2) Off-hand I can't think of any software that can calculate volume of an open "solids" (mainly because, by virtue of being open they have no defined boundary2)
3) I genuinely have no idea why anyone (in engineering) would want to do so.

1 Unless you've drawn/ constructed it incorrectly - I've certainly had zero problems in obtaining volume/ mass of "bottle-like" solids from SolidWorks (or other packages).
2 And - open to correction here by the hard-core mathematicians - I'm not sure that it can be done any other way either.

10. Thanks @Dywyddyr.

I meant a bottle without a cap. (This was just to give an example of an open feature, but generally open features sometimes have just one or two bounding surface like in my case)

I made an algorithm to do so (For Open Surface). But, my paper was rejected saying "the author isn't aware of the state of the art work in volume computation". So, just wanted to know about them. Can't seem to find anything on the Internet.

11. Originally Posted by akshayc4563
I meant a bottle without a cap.
So did I.
The surface of a bottle (or similar) is closed - the bottle is a fully-bounded discrete object.

I made an algorithm to do so (For Open Surface). But, my paper was rejected saying "the author isn't aware of the state of the art work in volume computation". So, just wanted to know about them. Can't seem to find anything on the Internet.
Sorry, like I said, I've never come across such a thing (nor - again from an engineering POV - do I see any requirement for such).

12. Sorry, like I said, I've never come across such a thing (nor - again from an engineering POV - do I see any requirement for such)

In the field of CAM, you use it to find the volume that needs to be removed to calculate the machining cost and the material wastage.

13. Originally Posted by akshayc4563
In the field of CAM, you use it to find the volume that needs to be removed to calculate the machining cost and the material wastage.
In such cases the fillet (or whatever) isn't exactly unbounded.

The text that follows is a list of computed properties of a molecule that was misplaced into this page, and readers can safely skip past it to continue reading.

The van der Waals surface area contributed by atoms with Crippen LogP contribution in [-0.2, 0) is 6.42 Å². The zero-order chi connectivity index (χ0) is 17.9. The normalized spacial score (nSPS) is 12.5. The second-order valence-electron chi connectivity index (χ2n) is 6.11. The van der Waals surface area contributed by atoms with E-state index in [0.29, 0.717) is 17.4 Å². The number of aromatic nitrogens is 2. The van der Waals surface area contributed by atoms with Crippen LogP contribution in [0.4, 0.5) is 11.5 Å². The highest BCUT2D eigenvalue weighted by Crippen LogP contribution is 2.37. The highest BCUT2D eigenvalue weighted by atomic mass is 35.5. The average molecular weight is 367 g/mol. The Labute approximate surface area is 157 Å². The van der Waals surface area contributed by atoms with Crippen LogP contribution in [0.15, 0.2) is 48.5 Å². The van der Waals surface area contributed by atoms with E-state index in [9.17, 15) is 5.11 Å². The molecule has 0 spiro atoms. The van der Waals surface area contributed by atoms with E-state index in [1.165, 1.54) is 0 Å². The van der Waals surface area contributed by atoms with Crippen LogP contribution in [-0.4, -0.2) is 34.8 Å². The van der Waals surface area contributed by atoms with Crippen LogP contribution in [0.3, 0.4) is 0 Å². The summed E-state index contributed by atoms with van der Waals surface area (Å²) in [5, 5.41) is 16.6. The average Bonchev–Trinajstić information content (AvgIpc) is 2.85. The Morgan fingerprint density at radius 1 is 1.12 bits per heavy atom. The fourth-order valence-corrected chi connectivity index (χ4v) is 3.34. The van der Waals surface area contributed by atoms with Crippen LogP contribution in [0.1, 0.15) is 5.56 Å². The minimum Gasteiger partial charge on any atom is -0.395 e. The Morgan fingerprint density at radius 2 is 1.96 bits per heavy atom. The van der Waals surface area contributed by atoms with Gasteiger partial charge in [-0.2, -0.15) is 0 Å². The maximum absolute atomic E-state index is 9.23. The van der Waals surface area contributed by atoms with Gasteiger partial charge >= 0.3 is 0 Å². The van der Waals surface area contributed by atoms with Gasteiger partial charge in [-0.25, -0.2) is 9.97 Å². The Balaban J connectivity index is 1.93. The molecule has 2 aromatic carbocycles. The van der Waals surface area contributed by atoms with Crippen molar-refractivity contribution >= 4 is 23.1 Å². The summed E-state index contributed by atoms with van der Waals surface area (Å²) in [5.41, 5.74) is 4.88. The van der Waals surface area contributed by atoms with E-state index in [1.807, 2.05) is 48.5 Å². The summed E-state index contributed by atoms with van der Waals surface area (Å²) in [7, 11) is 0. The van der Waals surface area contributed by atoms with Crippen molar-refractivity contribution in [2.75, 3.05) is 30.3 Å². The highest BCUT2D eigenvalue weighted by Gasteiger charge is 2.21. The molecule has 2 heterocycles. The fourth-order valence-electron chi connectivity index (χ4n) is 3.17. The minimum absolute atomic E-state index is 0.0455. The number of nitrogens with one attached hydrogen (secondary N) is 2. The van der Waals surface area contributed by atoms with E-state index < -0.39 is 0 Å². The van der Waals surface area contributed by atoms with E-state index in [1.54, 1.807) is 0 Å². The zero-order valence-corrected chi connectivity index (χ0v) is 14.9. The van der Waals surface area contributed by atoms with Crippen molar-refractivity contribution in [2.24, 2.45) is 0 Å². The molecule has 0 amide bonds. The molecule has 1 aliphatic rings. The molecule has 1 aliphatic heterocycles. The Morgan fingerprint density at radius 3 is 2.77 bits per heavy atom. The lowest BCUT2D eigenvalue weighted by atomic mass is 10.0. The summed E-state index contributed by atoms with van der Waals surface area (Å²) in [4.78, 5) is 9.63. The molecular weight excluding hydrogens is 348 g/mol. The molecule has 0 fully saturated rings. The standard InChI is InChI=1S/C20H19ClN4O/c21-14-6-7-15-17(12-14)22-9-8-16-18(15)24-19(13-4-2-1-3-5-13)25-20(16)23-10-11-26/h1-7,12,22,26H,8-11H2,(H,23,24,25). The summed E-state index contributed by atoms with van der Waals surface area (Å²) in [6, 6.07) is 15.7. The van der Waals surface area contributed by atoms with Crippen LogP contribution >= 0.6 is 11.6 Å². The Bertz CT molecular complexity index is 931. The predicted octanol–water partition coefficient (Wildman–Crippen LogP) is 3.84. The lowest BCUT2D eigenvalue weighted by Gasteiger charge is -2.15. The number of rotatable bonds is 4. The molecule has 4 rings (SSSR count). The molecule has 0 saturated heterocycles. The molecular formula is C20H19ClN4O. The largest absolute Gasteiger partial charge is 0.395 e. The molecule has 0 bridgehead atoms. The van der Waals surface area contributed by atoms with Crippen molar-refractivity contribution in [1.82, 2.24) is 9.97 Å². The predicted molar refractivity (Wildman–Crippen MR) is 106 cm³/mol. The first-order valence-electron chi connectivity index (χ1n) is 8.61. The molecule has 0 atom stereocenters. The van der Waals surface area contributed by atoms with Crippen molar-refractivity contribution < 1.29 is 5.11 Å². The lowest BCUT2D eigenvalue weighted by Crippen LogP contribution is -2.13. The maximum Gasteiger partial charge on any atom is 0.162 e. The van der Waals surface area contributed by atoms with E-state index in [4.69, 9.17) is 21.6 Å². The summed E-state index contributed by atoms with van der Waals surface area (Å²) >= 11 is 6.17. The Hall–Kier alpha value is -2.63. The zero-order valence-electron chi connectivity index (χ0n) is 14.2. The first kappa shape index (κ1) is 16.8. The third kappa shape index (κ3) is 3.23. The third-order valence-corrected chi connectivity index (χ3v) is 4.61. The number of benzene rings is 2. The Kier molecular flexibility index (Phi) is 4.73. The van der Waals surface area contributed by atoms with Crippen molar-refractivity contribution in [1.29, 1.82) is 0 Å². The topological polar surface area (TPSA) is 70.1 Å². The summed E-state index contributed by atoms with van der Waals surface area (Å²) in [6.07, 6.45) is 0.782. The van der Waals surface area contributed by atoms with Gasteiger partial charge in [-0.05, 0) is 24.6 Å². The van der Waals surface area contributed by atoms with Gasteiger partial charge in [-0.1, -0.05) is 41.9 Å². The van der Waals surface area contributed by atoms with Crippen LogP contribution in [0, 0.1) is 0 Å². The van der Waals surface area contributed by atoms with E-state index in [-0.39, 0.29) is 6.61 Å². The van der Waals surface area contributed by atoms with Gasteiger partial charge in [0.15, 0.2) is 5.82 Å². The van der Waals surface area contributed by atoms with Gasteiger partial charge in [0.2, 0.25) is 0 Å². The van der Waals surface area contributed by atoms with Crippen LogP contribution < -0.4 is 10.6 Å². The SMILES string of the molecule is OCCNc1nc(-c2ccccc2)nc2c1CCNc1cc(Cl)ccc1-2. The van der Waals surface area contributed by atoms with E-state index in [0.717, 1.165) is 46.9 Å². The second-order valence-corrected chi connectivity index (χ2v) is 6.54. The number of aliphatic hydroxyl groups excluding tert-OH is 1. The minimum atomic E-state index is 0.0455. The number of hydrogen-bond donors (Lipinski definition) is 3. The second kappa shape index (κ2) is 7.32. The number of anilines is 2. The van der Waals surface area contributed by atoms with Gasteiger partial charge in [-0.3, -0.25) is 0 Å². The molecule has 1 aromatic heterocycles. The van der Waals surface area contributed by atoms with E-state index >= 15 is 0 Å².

Not least because there's a "defined" start volume and a desired final volume.

14. Originally Posted by Dywyddyr
Originally Posted by akshayc4563
In the field of CAM, you use it to find the volume that needs to be removed to calculate the machining cost and the material wastage.
In such cases the fillet (or whatever) isn't exactly unbounded.
Not least because there's a "defined" start volume and a desired final volume.
I don't clearly understand what you mean. Do you intend to say that, volume of fillet feature= volume before machining fillet-volume after machining fillet?

If so, we have hundreds of features in a part. Calculating the volume by doing this is time consuming and definitely not accurate in some cases. Because to figure this out, we also need the order in which features are machined. But, ultimately this is what I am trying to find out (the best order, to reduce machining cost)

15. Originally Posted by akshayc4563
I don't clearly understand what you mean. Do you intend to say that, volume of fillet feature= volume before machining fillet-volume after machining fillet?
Initial volume (e.g. the lump of metal placed on the machine bed) - "actual component" volume - removed material1 volume = fillet volume.

If so, we have hundreds of features in a part. Calculating the volume by doing this is time consuming and definitely not accurate in some cases. Because to figure this out, we also need the order in which features are machined. But, ultimately this is what I am trying to find out (the best order, to reduce machining cost)
Again, we're back to my footnote: fillets etc should be only as large as necessary.

1 Because a "real" engineer would only make a fillet (or whatever) as large as it needs to be to do the job it's intended to do.